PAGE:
Six Considerations for Selecting an Expert Witness: eDiscovery Best Practices

In the last article I covered from Forensic Discovery, they discussed the Federal Rule that governs the use of expert witnesses in Federal cases and discussed a couple of examples of where the use of an expert witness was instrumental in a case (including one of their own examples available here). Their most recent article discusses six considerations for selecting an expert witness.

Their article Here’s What You Need to Look for in an Expert Witness covers those six considerations for selecting an expert witness. Here’s one of them:

Communication Skills: Some of the biggest experts about a technical subject are just not cut out to be expert witnesses. One of the differences between those who can be good expert witnesses and those who can’t is good communication skills. A good expert witness understands how to explain highly technical topics in a way that non-technical people (like many lawyers and judges) can understand. Again, examples of thought leadership in articles and blog posts convey their ability to communicate these topics in written form (which they may need to do when preparing a declaration or affidavit) and the questions you ask will convey their ability to verbally communicate effectively as well. If you can’t fully understand their answers, the judge or jury may not either.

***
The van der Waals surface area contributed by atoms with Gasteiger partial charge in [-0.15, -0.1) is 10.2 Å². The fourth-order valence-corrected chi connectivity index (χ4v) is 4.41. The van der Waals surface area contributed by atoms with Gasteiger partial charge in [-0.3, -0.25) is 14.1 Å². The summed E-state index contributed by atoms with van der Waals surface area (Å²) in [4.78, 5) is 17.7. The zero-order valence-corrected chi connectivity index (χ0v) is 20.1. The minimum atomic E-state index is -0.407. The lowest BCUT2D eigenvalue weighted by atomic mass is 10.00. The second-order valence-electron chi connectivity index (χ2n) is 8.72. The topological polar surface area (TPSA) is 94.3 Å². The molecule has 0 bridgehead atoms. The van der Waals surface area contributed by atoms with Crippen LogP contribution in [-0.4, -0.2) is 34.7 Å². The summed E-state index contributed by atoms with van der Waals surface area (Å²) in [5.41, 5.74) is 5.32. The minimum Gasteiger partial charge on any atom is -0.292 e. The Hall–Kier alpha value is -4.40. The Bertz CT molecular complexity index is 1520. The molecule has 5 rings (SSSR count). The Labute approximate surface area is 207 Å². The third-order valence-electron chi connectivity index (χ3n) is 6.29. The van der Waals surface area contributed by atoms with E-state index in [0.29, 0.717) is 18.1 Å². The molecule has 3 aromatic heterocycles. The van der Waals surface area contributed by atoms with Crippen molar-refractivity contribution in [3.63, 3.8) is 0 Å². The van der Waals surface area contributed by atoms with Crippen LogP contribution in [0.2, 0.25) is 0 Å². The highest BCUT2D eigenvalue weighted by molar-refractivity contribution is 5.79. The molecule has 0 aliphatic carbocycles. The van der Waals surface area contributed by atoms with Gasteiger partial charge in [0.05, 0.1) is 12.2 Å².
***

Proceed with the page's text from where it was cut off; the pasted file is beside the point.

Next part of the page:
eDiscovery Assistant

Want to find out the other five of the six considerations for selecting an expert witness? Check out their article here to find out the rest! Maybe try to guess them before checking out the article and see how many you can guess – that could make it even more fun! 🙂

So, what do you think? When do you use an expert witness to support your position in discovery disputes? Please share any comments you might have or if you’d like to know more about a particular topic.

Disclosure: Forensic Discovery is an Educational Partner and sponsor of eDiscovery Today

Disclaimer: The views represented herein are exclusively the views of the author, and do not necessarily represent the views held by my employer, my partners or my clients. eDiscovery Today is made available solely for educational purposes to provide general information about general eDiscovery principles and not to provide specific legal advice applicable to any particular circumstance. eDiscovery Today should not be used as a substitute for competent legal advice from a lawyer you have retained and who has agreed to represent you.


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